“The self-made irrelevance of the RPG”

Eric Scwarz has posted an opinion piece on Gamasutra arguing that RPGs are not about story or decision-making so much as they are about rulesets:

As narrative elements began to creep into RPGs, as players began to get attached to the characters they played as and the universes they inhabited, RPGs began to become associated with storytelling in addition to those mechanics.  While the name, role-playing game, reflected the inclusion of narrative, it still originally, and in my opinion, more accurately, reflected the fact that players had to cooperate within a predefined ruleset to solve problems, effectively serving functional roles within a setting whose narrative concepts only existed as a vehicle to structure the experience.

The analysis here is a little shaky. All games operate based on sets of rules, even the action games that Mr. Schwarz derides. That is the nature of programming: it is impossible to tell a computer what to do without explicitly setting forth the rules by which it does that thing.

Mr. Schwarz’s ultimate point seems to be that for a game to be an RPG, storytelling should arise through the player’s actions as he or she interacts with the world through the use of consistent in-game mechanics. This isn’t really adequate as a definition, however: that just makes “RPG” synonymous with “non-narrative game where you navigate the world,” effectively making the early entries in the Grand Theft Auto series RPGs, along with borderline cases like the first and third Legend of Zelda games. We would have to award the title “RPG” to nonlinear physics platformers before we could award it to games like Planescape Torment. Something about that strikes me as a little perverse.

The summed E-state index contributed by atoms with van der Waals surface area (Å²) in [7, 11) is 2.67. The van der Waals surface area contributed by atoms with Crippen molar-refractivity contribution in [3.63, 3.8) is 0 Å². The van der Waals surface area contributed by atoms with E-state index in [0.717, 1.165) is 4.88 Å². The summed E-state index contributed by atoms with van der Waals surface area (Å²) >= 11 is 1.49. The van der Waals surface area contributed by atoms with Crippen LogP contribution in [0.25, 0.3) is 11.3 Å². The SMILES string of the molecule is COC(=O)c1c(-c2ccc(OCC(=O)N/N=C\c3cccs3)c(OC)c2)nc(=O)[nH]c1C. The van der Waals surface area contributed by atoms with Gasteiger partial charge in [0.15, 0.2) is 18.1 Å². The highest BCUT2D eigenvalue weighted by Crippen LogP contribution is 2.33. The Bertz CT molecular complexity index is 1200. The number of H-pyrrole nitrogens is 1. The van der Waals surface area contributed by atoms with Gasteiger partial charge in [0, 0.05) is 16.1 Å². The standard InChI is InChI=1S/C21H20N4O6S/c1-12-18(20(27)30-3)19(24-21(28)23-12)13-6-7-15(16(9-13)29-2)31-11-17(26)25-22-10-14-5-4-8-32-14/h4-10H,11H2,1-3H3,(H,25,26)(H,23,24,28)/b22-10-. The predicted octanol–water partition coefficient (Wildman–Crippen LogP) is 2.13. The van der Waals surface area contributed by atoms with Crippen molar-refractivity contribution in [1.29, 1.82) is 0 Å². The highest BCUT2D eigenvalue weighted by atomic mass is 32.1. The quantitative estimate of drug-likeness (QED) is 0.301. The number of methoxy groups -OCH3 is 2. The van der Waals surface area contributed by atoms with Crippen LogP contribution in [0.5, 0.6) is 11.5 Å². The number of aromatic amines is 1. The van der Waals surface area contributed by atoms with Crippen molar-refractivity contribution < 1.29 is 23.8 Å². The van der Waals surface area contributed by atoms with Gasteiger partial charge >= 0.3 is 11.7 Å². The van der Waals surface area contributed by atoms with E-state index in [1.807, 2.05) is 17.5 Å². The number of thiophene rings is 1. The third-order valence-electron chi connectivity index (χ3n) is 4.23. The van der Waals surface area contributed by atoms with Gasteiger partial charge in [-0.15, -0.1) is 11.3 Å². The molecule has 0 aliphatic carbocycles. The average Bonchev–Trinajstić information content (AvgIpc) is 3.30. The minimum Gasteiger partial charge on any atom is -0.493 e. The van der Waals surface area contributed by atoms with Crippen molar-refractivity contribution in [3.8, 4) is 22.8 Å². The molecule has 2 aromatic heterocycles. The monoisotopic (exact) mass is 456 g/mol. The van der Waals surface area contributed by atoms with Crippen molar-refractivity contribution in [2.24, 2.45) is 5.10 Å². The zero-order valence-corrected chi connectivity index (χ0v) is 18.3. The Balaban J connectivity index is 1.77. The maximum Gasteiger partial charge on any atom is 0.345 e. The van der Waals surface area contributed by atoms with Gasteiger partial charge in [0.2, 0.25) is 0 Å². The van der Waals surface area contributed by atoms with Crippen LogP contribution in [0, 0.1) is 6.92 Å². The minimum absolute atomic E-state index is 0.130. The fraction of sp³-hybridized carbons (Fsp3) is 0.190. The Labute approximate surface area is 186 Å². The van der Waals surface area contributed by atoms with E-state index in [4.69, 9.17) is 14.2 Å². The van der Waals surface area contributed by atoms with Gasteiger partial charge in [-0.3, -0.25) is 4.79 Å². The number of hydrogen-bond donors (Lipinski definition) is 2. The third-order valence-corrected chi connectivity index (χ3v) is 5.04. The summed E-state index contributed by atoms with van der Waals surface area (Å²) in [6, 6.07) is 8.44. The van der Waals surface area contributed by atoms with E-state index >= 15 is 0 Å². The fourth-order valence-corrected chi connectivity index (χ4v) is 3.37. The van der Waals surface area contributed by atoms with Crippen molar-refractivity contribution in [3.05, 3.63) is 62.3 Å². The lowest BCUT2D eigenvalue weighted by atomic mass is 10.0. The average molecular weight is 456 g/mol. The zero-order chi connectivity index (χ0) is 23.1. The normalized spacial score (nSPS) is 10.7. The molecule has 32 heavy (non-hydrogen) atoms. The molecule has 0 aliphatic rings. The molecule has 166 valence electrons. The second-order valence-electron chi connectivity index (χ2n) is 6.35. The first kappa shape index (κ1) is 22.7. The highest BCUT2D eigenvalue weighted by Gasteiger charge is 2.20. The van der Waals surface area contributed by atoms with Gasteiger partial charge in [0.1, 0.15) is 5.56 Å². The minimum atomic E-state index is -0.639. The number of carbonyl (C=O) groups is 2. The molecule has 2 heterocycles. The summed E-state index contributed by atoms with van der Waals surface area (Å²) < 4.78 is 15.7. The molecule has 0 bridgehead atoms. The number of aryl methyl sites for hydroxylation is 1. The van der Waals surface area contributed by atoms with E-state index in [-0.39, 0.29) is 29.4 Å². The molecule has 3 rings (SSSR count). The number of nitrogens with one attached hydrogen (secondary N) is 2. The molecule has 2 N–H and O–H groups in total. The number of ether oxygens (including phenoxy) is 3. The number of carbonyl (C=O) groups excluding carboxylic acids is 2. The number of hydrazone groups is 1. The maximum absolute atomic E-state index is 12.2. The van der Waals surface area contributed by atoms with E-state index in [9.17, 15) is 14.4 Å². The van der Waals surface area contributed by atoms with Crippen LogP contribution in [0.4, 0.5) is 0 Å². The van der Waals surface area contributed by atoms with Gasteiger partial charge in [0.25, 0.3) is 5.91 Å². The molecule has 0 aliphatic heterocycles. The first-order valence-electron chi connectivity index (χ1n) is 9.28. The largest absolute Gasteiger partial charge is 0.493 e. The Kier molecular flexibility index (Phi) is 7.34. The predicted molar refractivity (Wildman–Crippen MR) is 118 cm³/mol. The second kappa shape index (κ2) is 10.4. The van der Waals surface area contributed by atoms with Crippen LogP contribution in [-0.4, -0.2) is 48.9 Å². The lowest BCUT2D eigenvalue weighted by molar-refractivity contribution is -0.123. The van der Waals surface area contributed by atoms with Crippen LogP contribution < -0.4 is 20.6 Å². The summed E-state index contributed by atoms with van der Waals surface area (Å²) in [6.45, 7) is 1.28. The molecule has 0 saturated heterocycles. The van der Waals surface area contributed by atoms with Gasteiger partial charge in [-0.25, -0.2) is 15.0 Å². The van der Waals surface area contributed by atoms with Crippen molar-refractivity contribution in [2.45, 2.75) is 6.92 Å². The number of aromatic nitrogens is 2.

No offense to Mr. Schwarz, but I think I’m going to stick with my own definition.

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  • Agrias says:

    I don’t believe this at all. I’ve been playing an rpg game for the last 8 years or so (I’m terrible at math, I started in 2002) and it is all about story. It was the depth and scope of the story that drew me in the first place, and made me keep staying. It’s a living, breathing world, and not many rpg games can make that boast.

    There’s an article on it here: http://www.ironrealms.com/what-character-are-you-2011-08-25

  • Louis Pitterman says:

    I’ve been playing RPGs since when the ZX-80 came out in the ’70’s. They make up about 90% of my playing diet. They led me to becoming a programmer and eventually a systems analyst. Anyway, my biggest complaint about ‘bad’ RPGs is that some eventually pit me against the mechanics of the programming instead of the storyline. When a game’s satisfactory conclusion is based on how well I manipulate the input devices, then that game has failed miserably. I don’t buy my games to see if I can outwit the coding. I think maybe that’s what Mr. Schwarz may have been poor at alluding to (although from his writing style, I think Mr. Schwarz likes the sound of his keyboard clicks a little too much).


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